9. Since many years we have been spending every year a few weeks at Theda´s and Jeff´s beautiful property in Bonnieux. Those weeks were full of happiness, fun, time to unwind and precious little routines. For example every evening when Theda, Karin or Ute would prepare dinner, Jeff would come to the kitchen asking: “Some wine for the ladies?” We really loved him for this gesture and would always take the first sip of wine together with him at the kitchen. Unforgettable.
    We are so grateful to Theda and Jeff for their generosity and hospitality, which gave us the wonderful opportunity to create so many good memories and made us always feel at home in Bonnieux.
    Are deeply saddened, but also grateful to have spent so much time together with Jeff.
    The picture was taken in June 2019 during our last holidays together in Bonnieux.
    Lots of love,
    Ute and Bodo

  10. Jeff and I met in the mid 1980’s. We were both members of Booker Gliding Club and interested in owning a share in a glider. We bought a second hand single seat 15 meter flapped racing glider. This was the start of around 35 years as partners in glider ownership.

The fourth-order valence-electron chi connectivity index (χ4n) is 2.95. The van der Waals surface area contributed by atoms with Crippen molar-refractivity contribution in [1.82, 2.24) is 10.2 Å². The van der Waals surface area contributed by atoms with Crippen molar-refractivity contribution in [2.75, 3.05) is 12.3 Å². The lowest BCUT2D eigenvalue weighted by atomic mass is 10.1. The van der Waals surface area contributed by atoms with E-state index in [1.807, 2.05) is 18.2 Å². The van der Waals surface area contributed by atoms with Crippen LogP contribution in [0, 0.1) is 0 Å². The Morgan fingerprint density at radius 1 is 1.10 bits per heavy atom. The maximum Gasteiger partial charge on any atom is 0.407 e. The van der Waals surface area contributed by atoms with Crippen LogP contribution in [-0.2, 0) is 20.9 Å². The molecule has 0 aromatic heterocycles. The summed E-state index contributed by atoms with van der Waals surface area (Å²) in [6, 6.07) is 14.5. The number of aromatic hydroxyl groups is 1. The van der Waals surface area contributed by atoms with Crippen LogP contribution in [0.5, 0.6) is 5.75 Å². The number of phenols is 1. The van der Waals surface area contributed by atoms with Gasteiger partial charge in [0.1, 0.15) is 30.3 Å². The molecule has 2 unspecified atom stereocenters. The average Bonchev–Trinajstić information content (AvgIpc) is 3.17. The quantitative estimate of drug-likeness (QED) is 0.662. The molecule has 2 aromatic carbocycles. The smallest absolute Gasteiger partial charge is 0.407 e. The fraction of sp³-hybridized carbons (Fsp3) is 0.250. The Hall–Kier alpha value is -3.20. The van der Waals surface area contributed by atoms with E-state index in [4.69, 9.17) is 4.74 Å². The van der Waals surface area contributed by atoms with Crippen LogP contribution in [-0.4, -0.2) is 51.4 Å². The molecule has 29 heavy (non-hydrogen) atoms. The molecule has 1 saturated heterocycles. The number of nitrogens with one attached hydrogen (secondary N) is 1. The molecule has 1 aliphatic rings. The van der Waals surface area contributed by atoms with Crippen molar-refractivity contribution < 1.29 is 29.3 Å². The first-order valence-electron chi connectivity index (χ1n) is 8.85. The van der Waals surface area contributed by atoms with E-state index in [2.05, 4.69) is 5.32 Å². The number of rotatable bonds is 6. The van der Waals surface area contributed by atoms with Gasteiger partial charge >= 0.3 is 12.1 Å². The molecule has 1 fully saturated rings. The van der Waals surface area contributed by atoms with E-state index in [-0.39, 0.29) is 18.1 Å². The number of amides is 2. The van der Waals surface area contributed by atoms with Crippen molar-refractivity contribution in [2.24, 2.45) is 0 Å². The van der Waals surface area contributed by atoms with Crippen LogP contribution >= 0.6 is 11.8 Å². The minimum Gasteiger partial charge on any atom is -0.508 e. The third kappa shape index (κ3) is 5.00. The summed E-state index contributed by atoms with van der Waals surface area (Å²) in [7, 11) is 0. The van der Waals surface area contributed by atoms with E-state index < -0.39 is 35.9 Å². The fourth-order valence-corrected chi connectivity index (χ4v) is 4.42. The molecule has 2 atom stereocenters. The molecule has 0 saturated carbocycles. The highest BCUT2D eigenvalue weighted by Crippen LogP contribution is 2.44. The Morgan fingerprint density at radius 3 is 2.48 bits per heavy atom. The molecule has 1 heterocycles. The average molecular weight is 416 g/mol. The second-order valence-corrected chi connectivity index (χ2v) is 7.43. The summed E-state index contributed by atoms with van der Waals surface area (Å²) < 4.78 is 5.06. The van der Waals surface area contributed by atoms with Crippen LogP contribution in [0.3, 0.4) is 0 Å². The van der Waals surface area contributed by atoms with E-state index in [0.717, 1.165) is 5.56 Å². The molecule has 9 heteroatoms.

We didn’t meet often in the early years as we were both working and only one of us could fly at a time. Jeff flew the weekends and I flew weekdays unless we shared a 9 day competition or expedition. On an expedition in Spain I found a local restaurant with a 3 course meal including wine for 6 Euros. This is when I discovered that Jeff’s taste buds were far more discerning than mine. Jeff chose the eateries and the wine after that.
    Every few years I suggested we buy a better glider. There would be a short pause then “mmmmmmmm” pause “let’s do it”. Jeff was a man of few words.
    In 1999 we owned a solo glider and bought small shares in a high performance two seater with a small turbo engine which avoided landing away from base. Now we were able to enjoy flying together, or with others and fly really long distances without the inconvenience of landing in a distant field. The interest in flying single seat gliders eventually went and we focused more on 2 seater flying eventually buying a brand new two seater turbo glider.
    Jeff had a hankering to fly Euroglide which is a 2200 kms race around check points across Europe starting in the Netherlands. All our previous competition and expedition flights had ended the day back where we started.